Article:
When I saw Tim O'Reilly last year, he asked how much Drupal is being used in government agencies. And other than its popularity for political campaigns and NGOs, my answer was "Not too much". But since that time we've seen quite a boom. In addition to these federal sites, we've been seeing Drupal at the state level with exemplary sites like New York State Senate
which leverages email, mobile, and social networking to keep its citizens connected. (We'll have the New York Senate team presenting about this site at the Do It With Drupal Seminar
in December.) We're also starting to see Drupal becoming a flexible and inexpensive platform for local city and town governments to create sites with much more interactive and rich content than they could afford in the past.
It's exciting to see Drupal bringing a new level of transparency and openness to government -- allowing for more understanding and involvement by citizens. While most of this government information and data was theoretically open in the past, the truth was that you had to find the right people to open the right file cabinets in the right storage rooms to get what you needed. Now, thanks to the web, the barrier of involvement has gotten a lot lower. Whether it's finding out the wait time at the nearest Registry of Motor Vehicles, downloading the application for a dog license, or keeping track of how your state representative is voting on the issues, the Internet is making it easier. Drupal can provide a quick flexible way to build these feature rich sites.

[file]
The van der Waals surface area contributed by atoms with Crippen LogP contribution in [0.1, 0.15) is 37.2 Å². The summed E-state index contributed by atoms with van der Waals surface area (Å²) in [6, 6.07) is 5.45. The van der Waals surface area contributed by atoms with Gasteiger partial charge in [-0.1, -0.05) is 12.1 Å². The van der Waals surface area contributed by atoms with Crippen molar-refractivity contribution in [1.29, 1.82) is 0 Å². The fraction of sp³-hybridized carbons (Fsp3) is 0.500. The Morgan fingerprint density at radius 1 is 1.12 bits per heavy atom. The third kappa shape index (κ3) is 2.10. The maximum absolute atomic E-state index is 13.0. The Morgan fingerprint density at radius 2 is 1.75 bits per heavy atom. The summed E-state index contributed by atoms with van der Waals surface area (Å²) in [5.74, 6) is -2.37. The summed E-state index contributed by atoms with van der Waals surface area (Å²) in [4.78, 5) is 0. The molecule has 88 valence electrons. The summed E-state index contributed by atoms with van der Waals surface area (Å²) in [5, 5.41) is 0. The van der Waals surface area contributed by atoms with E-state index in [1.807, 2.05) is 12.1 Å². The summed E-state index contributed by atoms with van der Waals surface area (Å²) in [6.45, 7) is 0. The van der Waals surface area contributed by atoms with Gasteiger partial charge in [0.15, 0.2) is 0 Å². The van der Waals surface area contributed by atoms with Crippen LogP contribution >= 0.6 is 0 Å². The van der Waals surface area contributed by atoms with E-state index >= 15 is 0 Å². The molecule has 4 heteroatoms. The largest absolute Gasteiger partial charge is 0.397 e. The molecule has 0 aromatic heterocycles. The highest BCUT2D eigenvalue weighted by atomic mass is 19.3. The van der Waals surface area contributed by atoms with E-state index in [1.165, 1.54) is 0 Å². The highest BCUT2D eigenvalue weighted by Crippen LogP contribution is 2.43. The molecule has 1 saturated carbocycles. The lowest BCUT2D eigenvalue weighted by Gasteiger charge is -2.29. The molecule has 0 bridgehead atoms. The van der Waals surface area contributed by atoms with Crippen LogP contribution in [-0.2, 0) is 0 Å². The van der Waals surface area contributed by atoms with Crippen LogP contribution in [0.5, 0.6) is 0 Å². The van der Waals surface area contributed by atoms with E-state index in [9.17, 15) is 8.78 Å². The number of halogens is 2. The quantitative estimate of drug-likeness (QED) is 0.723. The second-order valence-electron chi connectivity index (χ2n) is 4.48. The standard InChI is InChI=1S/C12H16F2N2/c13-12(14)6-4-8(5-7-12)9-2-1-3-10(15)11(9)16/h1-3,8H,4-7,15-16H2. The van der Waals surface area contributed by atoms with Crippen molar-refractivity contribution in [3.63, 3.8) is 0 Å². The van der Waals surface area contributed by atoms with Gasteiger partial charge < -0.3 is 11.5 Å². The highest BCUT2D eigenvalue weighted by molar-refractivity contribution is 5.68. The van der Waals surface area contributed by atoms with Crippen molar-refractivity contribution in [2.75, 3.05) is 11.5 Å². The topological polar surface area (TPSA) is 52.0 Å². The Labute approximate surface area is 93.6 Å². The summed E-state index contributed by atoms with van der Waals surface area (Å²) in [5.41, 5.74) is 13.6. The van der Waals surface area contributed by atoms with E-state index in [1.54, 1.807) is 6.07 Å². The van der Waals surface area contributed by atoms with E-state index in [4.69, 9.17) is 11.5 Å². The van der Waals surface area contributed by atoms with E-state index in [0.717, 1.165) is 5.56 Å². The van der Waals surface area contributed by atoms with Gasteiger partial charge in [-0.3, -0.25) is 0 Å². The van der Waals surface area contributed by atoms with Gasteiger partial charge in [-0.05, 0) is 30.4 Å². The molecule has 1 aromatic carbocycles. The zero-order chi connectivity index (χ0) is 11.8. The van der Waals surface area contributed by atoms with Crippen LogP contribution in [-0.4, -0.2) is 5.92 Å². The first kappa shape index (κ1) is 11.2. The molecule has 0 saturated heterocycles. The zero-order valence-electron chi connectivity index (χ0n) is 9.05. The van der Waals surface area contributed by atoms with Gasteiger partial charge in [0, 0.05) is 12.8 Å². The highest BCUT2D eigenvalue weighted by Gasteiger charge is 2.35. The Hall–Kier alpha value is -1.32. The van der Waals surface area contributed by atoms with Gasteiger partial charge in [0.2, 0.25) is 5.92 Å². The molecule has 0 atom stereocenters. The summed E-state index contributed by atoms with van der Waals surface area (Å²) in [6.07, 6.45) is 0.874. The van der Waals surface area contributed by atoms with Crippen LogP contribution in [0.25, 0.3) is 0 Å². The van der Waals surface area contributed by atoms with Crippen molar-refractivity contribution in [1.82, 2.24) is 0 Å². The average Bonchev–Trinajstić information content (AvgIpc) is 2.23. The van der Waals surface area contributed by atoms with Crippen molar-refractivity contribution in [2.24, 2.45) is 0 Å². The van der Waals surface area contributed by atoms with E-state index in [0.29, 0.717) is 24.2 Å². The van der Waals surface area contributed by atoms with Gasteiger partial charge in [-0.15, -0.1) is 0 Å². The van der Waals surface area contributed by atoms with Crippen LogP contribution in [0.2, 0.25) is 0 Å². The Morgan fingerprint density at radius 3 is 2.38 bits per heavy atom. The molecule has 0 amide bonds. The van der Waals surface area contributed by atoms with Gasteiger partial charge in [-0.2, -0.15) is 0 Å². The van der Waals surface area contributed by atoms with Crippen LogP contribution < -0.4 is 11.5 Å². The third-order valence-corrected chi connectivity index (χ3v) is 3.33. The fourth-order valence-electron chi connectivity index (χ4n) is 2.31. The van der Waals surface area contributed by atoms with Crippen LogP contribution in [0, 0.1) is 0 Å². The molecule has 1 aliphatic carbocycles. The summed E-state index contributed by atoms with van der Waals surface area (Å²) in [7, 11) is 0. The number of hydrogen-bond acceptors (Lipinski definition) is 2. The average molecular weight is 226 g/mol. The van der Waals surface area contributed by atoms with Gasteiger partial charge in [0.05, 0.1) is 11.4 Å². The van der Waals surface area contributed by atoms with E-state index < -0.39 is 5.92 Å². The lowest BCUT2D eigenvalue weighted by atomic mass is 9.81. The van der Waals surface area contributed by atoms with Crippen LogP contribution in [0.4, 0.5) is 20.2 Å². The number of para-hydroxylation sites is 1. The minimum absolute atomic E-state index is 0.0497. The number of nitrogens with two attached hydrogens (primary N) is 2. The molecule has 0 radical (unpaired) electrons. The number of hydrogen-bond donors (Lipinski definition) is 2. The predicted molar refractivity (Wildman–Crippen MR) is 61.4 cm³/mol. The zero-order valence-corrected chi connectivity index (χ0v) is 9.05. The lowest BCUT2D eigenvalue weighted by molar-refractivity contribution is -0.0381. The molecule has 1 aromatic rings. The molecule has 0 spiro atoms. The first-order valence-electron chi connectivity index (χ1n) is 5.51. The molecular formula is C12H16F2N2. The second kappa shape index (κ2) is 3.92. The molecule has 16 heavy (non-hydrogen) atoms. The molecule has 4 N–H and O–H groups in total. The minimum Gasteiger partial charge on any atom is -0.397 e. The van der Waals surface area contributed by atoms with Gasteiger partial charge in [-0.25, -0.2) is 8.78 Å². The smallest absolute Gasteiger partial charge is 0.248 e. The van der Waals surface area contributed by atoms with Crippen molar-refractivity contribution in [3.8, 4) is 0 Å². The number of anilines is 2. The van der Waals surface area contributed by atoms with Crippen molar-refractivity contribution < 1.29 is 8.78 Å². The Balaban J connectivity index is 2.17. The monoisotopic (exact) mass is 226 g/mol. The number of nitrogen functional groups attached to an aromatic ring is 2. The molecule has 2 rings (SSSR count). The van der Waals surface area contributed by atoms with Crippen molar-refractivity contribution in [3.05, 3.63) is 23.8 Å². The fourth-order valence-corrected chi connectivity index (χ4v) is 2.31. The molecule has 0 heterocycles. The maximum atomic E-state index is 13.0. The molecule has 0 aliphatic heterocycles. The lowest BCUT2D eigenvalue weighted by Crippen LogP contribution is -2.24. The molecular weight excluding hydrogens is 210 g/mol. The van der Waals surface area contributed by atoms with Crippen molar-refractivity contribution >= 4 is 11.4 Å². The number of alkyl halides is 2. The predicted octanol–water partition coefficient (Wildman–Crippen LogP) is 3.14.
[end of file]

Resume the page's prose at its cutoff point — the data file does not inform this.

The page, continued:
And for all those other government agencies looking to get up to speed quickly with Drupal, we'll be happy to help